The solution is similar to the first tip:
Toolbar icons must be bitmaps (.bmp) of 18x18 pixels. Smaller is possible but you'd leave the positioning to the program.
There was a question on the HomeSite Conference recently that went something like this: "I've downloaded a toolbar; now how do I install it?". There was really only one answer I could give: "It depends.... Ask whoever distributed the toolbar..."
There are a few things you should keep in mind if you want to prepare toolbars for distribution to fellow users. I'm still learning how to do it better; meanwhile I'll pass on the tricks I've learned so far:
The best way to include toolbar images is to have them installed in the Toolbars directory and refer to them from the toolbar definition with just the file name. Remember: both versions of the programs have a Toolbars directory; it's just located in different places in the directory tree for each. Include the toolbar images in the archive you're making available.
Do not ever make any assumptions about the user's installation path of a program: it may be on a different drive letter and under a different directory than yours. There's a number of things you can do about this - regardless of program version:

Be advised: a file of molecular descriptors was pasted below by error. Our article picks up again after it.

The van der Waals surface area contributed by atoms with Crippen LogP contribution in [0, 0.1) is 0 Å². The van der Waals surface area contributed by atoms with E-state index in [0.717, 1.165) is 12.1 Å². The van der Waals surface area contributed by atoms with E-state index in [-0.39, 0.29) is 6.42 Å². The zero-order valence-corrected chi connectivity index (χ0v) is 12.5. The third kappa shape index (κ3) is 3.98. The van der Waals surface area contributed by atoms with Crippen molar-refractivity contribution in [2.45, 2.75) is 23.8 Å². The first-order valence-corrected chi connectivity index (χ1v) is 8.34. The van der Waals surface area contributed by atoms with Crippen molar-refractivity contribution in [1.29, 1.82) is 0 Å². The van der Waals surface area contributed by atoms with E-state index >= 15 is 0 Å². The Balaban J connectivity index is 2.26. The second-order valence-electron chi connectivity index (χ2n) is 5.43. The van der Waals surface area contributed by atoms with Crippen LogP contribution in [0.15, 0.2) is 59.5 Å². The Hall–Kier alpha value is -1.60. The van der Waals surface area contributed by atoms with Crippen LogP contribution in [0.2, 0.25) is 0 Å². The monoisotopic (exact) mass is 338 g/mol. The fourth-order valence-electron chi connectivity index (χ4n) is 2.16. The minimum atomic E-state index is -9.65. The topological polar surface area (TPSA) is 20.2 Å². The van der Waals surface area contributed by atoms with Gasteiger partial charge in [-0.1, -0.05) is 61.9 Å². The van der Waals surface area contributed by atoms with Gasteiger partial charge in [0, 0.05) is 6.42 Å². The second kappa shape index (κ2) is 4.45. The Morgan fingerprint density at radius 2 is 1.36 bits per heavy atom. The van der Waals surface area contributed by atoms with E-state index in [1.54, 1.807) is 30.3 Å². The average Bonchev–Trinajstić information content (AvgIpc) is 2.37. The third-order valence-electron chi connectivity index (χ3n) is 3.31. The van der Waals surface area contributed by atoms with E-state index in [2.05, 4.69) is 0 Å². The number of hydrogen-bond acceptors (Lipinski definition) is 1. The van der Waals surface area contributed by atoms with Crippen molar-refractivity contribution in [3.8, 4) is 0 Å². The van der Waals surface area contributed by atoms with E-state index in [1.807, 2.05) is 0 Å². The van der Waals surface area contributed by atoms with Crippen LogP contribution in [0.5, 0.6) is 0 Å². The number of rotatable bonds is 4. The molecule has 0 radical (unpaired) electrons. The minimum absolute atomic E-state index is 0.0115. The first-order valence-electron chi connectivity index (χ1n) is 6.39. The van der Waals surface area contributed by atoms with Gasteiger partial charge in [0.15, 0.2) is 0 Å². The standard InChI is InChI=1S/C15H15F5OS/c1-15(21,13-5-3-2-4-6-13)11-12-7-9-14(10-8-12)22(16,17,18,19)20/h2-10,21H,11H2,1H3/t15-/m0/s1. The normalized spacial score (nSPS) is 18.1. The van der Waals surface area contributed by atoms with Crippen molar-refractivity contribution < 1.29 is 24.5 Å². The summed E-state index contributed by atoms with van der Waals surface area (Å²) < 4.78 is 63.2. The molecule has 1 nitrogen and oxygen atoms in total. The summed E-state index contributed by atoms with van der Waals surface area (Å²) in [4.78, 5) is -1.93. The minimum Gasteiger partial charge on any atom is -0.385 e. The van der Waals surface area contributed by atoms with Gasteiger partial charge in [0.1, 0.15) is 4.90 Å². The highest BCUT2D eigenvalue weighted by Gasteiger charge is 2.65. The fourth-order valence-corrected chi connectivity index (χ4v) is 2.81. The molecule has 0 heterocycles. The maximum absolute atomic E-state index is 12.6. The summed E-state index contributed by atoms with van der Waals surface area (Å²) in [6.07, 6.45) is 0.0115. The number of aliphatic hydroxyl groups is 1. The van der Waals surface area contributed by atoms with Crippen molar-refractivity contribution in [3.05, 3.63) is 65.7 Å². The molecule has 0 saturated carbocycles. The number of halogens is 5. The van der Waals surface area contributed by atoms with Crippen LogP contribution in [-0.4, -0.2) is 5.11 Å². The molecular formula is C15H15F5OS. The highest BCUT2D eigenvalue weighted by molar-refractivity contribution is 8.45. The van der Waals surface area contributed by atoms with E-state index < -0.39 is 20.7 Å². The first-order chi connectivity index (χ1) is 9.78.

When creating a toolbar button for a Tag Editor (.vtm) both versions of the programs will also write the complete file path to the .vtm file. Previously, I suggested you eliminate the path to leave only a path relative to the program's installation directory. However, due to a bug in older versions of the programs, this will only work until the user activates the browse tab: after that, the program "forgets" where it is installed and the relative path will no longer work - until you close and reopen the program.
This problem is fixed as of beta 4 of the 4.01 maintenance release for HomeSite and ColdFusion Studio. Alas, this also means that you'll have to tell your users to edit the paths for all older versions. I'd suggest the following strategy for distribution:
Make sure the archive you distribute does not itself contain any path names to the toolbar files: only that way it can be installed in wherever the Toolbars directory is for the program version(s) you developed it for without making assumptions about the user's installation paths or directory trees.
The basic principle: You already know what to do with that toolbar; make sure your users do as well!For some inspiration, have a look at the toolbars I'm distributing for integration with the Windows version control system CS-RCS, and of course the installation instructions for them: they contain paths to external programs and the instructions make clear they should be edited.
The toolbar included with my HTML Tag Definitions is another example: it contains file paths to the Tag Definition files that are relative to the program installation path: with the latest program versions (maintenance release 4.01) they will always work regardless of where or on what drive the user installed the program.